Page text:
Did you know that a considerable portion of human breast milk is indigestible by the nursing infant? Does that issue have a purpose? Yes. It is a system that has evolved over millennia to actually help the baby. Specialized sugars in mother’s milk cannot be digested in the small intestine or stomach. Rather than feeding the infant, they provide food for bacteria living inside the baby’s large intestine.
The gut microbes are crucial for the baby’s long-term health. There is a sophisticated system for delivering and maintaining them. This includes inoculation by healthy bacteria in the birth canal, microbes in breast milk, and bacteria transferred from the mother’s skin around the nipple to the infant.
What’s more, research suggests that microbes from the mouth of the nursing baby convey information to the mom about the baby’s health needs.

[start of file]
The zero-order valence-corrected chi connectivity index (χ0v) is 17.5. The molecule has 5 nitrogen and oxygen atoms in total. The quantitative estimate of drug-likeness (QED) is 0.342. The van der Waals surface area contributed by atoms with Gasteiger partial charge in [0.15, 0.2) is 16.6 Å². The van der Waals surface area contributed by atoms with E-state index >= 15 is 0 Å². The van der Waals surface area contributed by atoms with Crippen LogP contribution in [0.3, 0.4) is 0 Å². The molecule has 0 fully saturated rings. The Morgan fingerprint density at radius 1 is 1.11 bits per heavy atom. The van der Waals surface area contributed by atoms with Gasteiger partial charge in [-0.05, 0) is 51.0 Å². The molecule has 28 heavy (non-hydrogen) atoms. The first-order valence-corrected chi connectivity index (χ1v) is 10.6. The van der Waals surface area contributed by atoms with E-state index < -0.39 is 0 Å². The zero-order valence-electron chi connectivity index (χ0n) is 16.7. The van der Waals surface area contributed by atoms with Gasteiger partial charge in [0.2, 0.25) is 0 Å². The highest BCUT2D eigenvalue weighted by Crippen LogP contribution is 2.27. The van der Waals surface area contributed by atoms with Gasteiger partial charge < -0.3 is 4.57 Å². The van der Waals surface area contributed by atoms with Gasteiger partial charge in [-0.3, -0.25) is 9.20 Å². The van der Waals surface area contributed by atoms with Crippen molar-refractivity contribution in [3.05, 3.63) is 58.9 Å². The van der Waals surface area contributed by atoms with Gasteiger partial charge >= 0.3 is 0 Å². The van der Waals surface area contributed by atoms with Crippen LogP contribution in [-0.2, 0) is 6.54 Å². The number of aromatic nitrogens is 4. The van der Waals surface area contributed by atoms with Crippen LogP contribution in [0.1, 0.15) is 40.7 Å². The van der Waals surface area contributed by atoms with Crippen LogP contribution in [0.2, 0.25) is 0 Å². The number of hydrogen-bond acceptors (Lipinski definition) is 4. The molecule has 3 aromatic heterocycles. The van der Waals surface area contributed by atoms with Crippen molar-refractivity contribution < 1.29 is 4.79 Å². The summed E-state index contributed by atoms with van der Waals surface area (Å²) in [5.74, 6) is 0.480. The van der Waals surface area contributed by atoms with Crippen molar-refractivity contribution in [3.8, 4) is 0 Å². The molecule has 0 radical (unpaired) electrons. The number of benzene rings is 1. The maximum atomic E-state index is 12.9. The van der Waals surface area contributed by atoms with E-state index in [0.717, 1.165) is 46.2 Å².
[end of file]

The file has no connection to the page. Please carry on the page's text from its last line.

These are several amazing functions of our microbiome, which is composed of bacteria, viruses, and yeasts that live in and on us. Some experts estimate that humans have outsourced up to 90 percent of their day-to-day metabolic functions to the microbiome.
We have co-evolved with microbes, and they are found everywhere in our environment. Researchers are gaining new insights into how crucial they are for the health and balance of all ecosystems and their inhabitants.
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